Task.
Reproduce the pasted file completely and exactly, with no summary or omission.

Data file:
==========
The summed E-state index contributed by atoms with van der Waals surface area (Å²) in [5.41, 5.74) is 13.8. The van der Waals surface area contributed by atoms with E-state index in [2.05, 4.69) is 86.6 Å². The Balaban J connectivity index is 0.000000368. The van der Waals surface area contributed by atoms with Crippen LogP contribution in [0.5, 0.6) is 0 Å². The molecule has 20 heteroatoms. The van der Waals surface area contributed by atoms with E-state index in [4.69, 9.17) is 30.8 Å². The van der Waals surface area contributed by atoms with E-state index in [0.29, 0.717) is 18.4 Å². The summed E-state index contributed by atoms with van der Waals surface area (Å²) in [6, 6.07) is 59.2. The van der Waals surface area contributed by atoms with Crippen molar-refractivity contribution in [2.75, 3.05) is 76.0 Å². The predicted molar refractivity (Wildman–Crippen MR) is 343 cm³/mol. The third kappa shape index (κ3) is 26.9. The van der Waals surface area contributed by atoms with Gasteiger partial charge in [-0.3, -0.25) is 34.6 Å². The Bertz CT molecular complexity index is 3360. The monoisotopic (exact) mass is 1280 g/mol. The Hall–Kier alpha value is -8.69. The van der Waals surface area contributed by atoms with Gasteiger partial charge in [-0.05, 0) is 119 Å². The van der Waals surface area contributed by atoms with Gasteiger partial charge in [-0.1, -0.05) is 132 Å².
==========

The summed E-state index contributed by atoms with van der Waals surface area (Å²) in [5.41, 5.74) is 13.8. The van der Waals surface area contributed by atoms with E-state index in [2.05, 4.69) is 86.6 Å². The Balaban J connectivity index is 0.000000368. The van der Waals surface area contributed by atoms with Crippen LogP contribution in [0.5, 0.6) is 0 Å². The molecule has 20 heteroatoms. The van der Waals surface area contributed by atoms with E-state index in [4.69, 9.17) is 30.8 Å². The van der Waals surface area contributed by atoms with E-state index in [0.29, 0.717) is 18.4 Å². The summed E-state index contributed by atoms with van der Waals surface area (Å²) in [6, 6.07) is 59.2. The van der Waals surface area contributed by atoms with Crippen molar-refractivity contribution in [2.75, 3.05) is 76.0 Å². The predicted molar refractivity (Wildman–Crippen MR) is 343 cm³/mol. The third kappa shape index (κ3) is 26.9. The van der Waals surface area contributed by atoms with Gasteiger partial charge in [-0.3, -0.25) is 34.6 Å². The Bertz CT molecular complexity index is 3360. The monoisotopic (exact) mass is 1280 g/mol. The Hall–Kier alpha value is -8.69. The van der Waals surface area contributed by atoms with Gasteiger partial charge in [-0.05, 0) is 119 Å². The van der Waals surface area contributed by atoms with Gasteiger partial charge in [-0.1, -0.05) is 132 Å².